Data centers pay more in taxes over $175+M per annum and more than any other source of funding in Loudoun with minimal impact.

Whereas residents use more resources and revenues than any other source of funding in Loudoun County. Residents need to look at morning and evening rush hour (Rt. 28, Rt. 50, Rt. 7, Dulles Greenway, Waxpool Road, etc.) to see the daily impact to our lives. It’s insane!!!! Loudoun can’t handle the current population with the existing infrastructure that is currently in place.

If more jobs, homes, schools and social services were created in Loudoun.  Who’s paying for all the new extra infrastructure required to reduce traffic from an increase population in Loudoun?

Consider the impact of more high schools (i.e. traditional or Academies of Loudoun serving over 2,000 students) in Loudoun and the amount of daily traffic generated.  The risk factors are significant in having more new young drivers on the road including parents driving to school events. Are our roads in Loudoun prepared for more traffic from an increase in traffic caused by high schools with more bus traffic, athletics (football, basketball, soccer, baseball and softball, etc.) plus miscellaneous other activities?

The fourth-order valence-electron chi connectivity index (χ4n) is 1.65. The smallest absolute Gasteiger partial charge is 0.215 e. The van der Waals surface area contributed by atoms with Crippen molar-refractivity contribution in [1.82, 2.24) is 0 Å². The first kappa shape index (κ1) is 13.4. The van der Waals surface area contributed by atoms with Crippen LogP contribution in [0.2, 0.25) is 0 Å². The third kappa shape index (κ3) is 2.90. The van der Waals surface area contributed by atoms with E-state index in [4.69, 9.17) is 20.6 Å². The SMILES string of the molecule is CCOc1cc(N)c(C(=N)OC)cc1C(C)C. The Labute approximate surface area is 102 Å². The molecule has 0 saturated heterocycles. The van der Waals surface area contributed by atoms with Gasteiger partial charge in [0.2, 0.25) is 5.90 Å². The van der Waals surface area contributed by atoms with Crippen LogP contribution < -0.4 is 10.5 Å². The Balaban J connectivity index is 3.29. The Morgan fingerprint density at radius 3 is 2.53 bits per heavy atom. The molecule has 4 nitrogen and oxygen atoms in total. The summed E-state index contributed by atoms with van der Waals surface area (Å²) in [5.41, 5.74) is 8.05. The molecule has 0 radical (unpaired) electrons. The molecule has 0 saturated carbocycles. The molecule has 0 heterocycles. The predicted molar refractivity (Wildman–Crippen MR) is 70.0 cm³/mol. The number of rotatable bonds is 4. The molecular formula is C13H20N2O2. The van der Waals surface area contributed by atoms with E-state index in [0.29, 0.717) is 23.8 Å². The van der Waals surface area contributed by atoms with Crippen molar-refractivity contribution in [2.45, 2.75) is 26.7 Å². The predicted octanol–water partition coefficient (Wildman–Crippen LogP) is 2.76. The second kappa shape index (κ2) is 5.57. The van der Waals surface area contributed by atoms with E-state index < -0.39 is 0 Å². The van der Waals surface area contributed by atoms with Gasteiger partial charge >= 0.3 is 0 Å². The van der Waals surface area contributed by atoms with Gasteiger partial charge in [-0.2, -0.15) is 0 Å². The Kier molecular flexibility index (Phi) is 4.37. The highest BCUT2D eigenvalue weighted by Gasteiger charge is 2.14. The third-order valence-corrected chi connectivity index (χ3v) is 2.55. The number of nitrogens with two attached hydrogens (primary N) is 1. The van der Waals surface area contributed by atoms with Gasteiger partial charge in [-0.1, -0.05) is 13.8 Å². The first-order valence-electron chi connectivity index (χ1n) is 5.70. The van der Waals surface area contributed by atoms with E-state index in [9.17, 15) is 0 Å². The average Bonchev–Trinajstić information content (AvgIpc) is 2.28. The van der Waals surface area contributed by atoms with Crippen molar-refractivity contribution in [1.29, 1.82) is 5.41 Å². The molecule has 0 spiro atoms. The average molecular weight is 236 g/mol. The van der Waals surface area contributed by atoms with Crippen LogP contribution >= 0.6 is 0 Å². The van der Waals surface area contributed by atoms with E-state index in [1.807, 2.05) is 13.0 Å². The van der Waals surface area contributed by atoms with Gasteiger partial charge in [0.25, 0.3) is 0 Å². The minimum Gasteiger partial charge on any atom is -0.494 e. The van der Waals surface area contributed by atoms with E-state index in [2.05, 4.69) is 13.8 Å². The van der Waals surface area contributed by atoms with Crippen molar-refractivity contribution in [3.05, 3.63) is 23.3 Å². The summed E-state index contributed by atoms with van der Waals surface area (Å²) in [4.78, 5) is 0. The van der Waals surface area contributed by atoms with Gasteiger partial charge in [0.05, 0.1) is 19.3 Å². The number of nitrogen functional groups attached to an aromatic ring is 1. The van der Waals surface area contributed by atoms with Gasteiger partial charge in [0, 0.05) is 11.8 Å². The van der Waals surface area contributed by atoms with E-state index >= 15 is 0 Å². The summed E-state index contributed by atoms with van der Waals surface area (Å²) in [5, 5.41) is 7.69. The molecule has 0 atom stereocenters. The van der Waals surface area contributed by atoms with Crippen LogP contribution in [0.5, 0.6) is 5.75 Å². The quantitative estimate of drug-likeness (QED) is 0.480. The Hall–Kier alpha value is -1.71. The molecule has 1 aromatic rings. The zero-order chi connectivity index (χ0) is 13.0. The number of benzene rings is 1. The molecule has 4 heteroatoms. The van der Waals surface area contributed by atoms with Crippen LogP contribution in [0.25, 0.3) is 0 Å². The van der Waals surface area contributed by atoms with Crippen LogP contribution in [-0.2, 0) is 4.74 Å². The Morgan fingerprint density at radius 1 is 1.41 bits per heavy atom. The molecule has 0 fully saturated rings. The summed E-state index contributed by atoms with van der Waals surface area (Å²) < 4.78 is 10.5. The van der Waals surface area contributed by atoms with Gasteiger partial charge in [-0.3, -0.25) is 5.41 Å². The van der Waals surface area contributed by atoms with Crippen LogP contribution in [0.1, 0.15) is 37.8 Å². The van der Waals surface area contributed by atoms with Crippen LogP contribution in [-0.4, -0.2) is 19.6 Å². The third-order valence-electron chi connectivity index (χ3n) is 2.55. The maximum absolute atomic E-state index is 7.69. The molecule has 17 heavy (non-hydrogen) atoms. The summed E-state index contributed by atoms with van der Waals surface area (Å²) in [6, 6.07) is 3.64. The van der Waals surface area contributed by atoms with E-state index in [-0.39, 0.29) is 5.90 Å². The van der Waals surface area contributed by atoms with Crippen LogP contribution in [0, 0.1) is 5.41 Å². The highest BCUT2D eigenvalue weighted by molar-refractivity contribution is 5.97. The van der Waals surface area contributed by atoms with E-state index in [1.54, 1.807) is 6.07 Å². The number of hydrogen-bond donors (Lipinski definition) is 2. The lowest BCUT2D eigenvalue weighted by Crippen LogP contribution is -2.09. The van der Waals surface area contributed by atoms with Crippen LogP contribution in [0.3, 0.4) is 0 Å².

Embrace the opportunity that Loudoun has with data centers that delivers lower taxes, minimal impact to residents and more social services paid for by data center taxes (~$175+M / year).

Otherwise higher taxes will be required by all residents to be served with services today and in the future that all residents enjoy today since data centers are a major contributor ($175+M/year) in holding taxes low with minimal impact while yielding highest ROI that generates more tax revenues for high quality schools and services for all of Loudoun.

Simply residents can’t have their cake and eat it too unless their prepared to pay for your cake.

Residents need to be educated on the issues.


Since when does the comp plan matter to ANY BOS? 


I think its really simple. 

Residential residences cry about every data center development in Loudoun (i.e. trees being cut down, less jobs, exterior finishes for the buildings, etc), but residences don’t want higher taxes.  Where’s the balance?